In the context of fetal anomaly, the alternative ‘termination’ framing may be helpful. Someone ending a pregnancy because of a difficult prenatal diagnosis may not see themselves as having an ‘abortion’, because they understand abortion to be something which is chosen, or which happens in unplanned or unwanted pregnancies. This highlights broad assumptions about what abortion is and who has them. When dealing directly with people who have undergone abortion for whatever reason, it is important to be guided by the language they are comfortable with. At the same time, it is worth acknowledging that we often mirror the language we hear from health professionals. So there is something of a cycle in which the term abortion is viewed as stigmatising and so avoided, but the avoidance then contributes to perpetuating that stigma. If ‘abortion’ wasn’t so loaded in the first place – and misunderstandings about who has it and why so rife – those undergoing it in the case of fetal anomaly may not find it an inappropriate label for their experience.
In the Sexuality and Abortion Stigma Study (SASS), we’ve looked at some of the ways that women talk about their experiences of abortion, including things they seem to find easier or harder to say about it. While recognising that it isn’t a positive experience for everyone, we have explored ways that negativity around abortion is challenged through more positive ways of talking about it. We’ve argued that drawing out (explicitly or more subtly) positive threads in how people talk about abortion might help shift the conversation on from a focus on stigma and negativity, to how we normalise it and support people to frame it in a way that reflects their experience.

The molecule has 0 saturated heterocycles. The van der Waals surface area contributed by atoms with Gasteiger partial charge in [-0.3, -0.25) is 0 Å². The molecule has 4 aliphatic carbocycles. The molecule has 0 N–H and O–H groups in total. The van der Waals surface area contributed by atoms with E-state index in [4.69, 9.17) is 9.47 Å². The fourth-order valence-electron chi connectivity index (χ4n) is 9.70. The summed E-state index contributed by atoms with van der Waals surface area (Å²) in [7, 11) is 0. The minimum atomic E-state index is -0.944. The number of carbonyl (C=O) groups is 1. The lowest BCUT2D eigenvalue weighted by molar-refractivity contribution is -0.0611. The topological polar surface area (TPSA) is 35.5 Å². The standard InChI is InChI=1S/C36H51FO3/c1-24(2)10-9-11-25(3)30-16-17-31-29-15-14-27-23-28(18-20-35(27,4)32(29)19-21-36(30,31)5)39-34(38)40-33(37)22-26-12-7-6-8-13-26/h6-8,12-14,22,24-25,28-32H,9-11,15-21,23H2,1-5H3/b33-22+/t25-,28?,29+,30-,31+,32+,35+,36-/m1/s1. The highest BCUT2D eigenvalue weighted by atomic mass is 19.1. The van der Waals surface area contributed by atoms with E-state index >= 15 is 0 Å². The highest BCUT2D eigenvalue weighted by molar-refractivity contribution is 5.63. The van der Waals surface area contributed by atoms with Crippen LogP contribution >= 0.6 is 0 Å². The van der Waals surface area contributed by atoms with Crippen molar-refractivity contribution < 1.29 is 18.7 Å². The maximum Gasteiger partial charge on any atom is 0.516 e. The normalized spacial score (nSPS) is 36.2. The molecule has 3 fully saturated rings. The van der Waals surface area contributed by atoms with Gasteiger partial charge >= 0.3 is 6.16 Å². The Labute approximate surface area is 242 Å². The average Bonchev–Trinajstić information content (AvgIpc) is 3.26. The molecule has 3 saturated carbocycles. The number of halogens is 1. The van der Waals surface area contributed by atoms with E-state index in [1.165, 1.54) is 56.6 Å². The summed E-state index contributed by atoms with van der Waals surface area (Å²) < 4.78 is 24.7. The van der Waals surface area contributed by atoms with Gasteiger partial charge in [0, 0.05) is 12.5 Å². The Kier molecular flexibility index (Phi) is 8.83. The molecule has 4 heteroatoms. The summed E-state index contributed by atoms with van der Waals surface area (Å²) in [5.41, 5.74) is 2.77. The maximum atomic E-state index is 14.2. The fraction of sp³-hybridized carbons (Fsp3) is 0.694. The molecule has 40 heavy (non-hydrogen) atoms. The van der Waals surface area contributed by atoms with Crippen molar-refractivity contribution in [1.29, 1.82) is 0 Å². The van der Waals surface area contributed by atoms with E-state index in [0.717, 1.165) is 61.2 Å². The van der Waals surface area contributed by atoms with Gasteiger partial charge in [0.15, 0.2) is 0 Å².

We found that explicitly positive ways of talking about abortion were much less common than negative framings, but did exist, for example in the ways participants talked about feeling ‘so happy’ to have the ‘fantastic’ option to end a pregnancy they felt unable to continue, or how ‘great’ it felt to know they were no longer pregnant. When describing how they felt about their experiences, we noticed that women often seemed more likely to talk about abortion in terms of what they did not feel, rather than what they did feel about it. For example, they might say ‘I didn’t feel ashamed’, ‘I wasn’t embarrassed’, ‘there hasn’t been a “what if?”’, or ‘I didn’t feel judged’. This highlights some of the emotions that social norms might lead someone seeking abortion to expect to feel – shame, embarrassment, regret, judgement. It also highlights a gap in language that women feel able to use when talking about abortion. Thinking about their experiences (and being asked to talk to a researcher about them), they spoke not of pride in their decision, but an absence of shame, not of confidence but a lack of embarrassment. They didn’t feel what they expected they might (or that society might expect them to), but they didn’t feel able to say they felt the opposite, either.